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Brothers, Calendars, and Lies MAG
Lots of things in life tell lies. Ellie's Keep-N-Clean Spray bottle, for example, claims loud and clear that it is the “Best Brand of Cleaning Supply in America.” That's a lie; I have proof. It can't even begin to remove half the stains that Clean-a-riffic Cleaning Solution can. That's the truth. The ads for Nutri-Fast in my mother's magazines lie, too. I'm sure the people in the ads have never even touched a bottle of that stuff, let alone lost “Fifty pounds by drinking just eight ounces a day for only four weeks!” The problem is, though, that the one thing I wish didn't always tell the truth is constantly 100 percent dead-on – as long as someone remembers to flip the page every month, which is one chore that Ellie would never forget. Calendars, unfortunately, don't lie.
“Tuesday, August 15th,” my cell phone told me in its little automated voice. I glanced at my computer, and the bright display confirmed it. Only 14 more days until Sam would get into his car, and head off into the big blue world, leaving me alone in this empty white house with only Ellie for company. In 335 hours, 25 minutes, and somewhere around 50 seconds, the moving van would arrive, driven by strong men in Michael's Moving T-shirts. They'd carry all of my brother's stuff up that little loading platform, and then follow him across the country, covering miles and miles of highway. They'd go all the way to Dartmouth, never looking back, never even thinking about the girl at the window; the one who'd been watching, crying as they drove away.
I jumped, Ellie's voice pulling me out of my reverie.
“IT'S TIME FOR BREAKFAST!”
“COMING!” I called back, and then rolled off my bed. My feet hit the floor a bit harder than I'd anticipated, and I stumbled, catching a glimpse of myself in the mirror. I ran to the bathroom, and tried in vain to scrub the tear stains off my cheeks.
“YOUR PANCAKES ARE GONNA GET COLD, BARB! HURRY UP!”
I sighed loudly, quickly pulling a brush through my hair. Ellie always got so uptight about her cooking. It had to be the exact right temperature, not to mention fresh on the table, in order for her to be happy. She was a great chef, though, so I guess she had a right to strive for perfection. But I didn't care whether my syrup was room temperature before I poured it on my pancakes. It was still syrup, and they were still pancakes.
When I finally reached the bottom of the stairs, Ellie was just putting my plate back into the microwave. She looked at me and frowned as I slid into a chair. “That took long enough, Barbara,” she said. “Your breakfast dropped a full two degrees.”
“God, Ellie, that's practically ice cold.” I smiled a small smile, trying to hide the lingering sadness. I tried a giggle that sounded pretty real, considering.
Ellie didn't fall for it. She knew me too well. “Oh, Barb. Don't worry,” she said quietly. “Everything will be fine.” The microwave beeped, and she brought my plate over, sliding into the chair next to me. “You and me, we'll have a lot of fun together. Even without Sam.” I nodded solemnly, looking away. Of course she would say that; she believed it. Ellie was like calendars; she didn't lie. But how could it be true?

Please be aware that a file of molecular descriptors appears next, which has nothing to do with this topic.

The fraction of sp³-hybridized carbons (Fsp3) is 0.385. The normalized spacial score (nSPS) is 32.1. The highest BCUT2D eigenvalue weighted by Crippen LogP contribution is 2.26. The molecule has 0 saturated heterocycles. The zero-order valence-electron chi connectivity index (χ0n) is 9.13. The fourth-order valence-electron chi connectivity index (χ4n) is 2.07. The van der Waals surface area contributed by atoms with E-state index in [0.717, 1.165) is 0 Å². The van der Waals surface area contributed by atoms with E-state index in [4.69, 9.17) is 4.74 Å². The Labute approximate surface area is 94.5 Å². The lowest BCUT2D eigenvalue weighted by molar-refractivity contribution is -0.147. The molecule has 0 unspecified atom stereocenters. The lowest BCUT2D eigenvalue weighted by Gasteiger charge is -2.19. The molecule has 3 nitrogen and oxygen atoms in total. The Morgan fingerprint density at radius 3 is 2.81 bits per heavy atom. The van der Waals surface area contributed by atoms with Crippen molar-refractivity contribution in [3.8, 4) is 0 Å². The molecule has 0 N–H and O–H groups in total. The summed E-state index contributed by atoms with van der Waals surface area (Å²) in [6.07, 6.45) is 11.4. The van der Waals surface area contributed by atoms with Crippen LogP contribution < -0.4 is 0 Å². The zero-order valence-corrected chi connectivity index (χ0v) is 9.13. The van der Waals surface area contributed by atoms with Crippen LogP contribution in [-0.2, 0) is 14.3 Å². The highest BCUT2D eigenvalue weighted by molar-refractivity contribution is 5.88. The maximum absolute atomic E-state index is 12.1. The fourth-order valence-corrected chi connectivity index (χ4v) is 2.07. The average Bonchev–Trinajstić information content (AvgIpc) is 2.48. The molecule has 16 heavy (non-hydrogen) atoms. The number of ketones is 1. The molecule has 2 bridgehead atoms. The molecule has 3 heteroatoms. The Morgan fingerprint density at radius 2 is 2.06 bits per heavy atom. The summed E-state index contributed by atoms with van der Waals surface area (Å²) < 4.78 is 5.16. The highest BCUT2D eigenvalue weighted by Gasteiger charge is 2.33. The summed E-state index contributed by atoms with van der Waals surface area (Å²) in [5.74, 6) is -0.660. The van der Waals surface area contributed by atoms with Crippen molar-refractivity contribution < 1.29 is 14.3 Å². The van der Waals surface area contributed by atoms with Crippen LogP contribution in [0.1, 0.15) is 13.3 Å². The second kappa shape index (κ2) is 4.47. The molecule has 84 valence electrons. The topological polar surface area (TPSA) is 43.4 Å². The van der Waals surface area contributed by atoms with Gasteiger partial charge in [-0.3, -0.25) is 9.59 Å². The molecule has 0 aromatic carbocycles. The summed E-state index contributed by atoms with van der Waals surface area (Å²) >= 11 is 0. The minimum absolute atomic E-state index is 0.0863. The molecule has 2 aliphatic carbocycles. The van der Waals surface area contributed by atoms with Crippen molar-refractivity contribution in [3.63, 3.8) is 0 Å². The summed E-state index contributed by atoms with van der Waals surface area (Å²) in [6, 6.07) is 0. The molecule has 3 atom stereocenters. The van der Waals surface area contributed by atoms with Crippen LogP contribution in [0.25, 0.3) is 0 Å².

I fought back the tears that threatened to start again, and silently cut my pancakes into little squares. Ellie watched for a while, then started to clean the griddle, leaving me alone, just me, my thoughts, and my pancakes.
All of my life, Sam had been there for me. He'd always helped me with my homework, and played make-believe and dress-up when Mom and Dad weren't around. He was the type of brother who would invite his little sister to the mall with his friends, and make sure that they hit the pink, frilly stores as well as the hard-core guy ones. He knew that a kid needs attention, and since our parents weren't giving it to me, he took the job upon himself.
Ellie helped him, of course. She had come to live with us before I was born. My mother already had one child, and was having trouble fitting parenting into her schedule, packed with all the parties she had to attend. With a second baby on the way, she knew she would have even less time to play mother. So she hired Ellie. It's the best decision she ever made, in my book.
Officially, Ellie was our cook. She catered all of the fancy events my parents threw, and made up for what they lacked in cooking expertise. But really she was more than that. She acted as our replacement parent; she taught us how to walk, signed school papers, and attended dance recitals and sporting events. Sam and I, we loved Ellie. Maybe even more than our mom and dad.
At school, Sam was always popular. He was the captain of the soccer team, and everyone believed in the number one emblazed on his jersey. Sam got invited to every party. He had millions of friends. Every girl in the school wanted to be his. And then there was me.
Anyone who observed the lunchroom scene would assume that I was with the popular kids. I sat at the table where the kings and queens ruled. But I didn't belong. They put up with me because my father was a high-powered executive with a lot of money. He was like their fathers, so they thought I should be like them. They didn't seem to realize that I wasn't.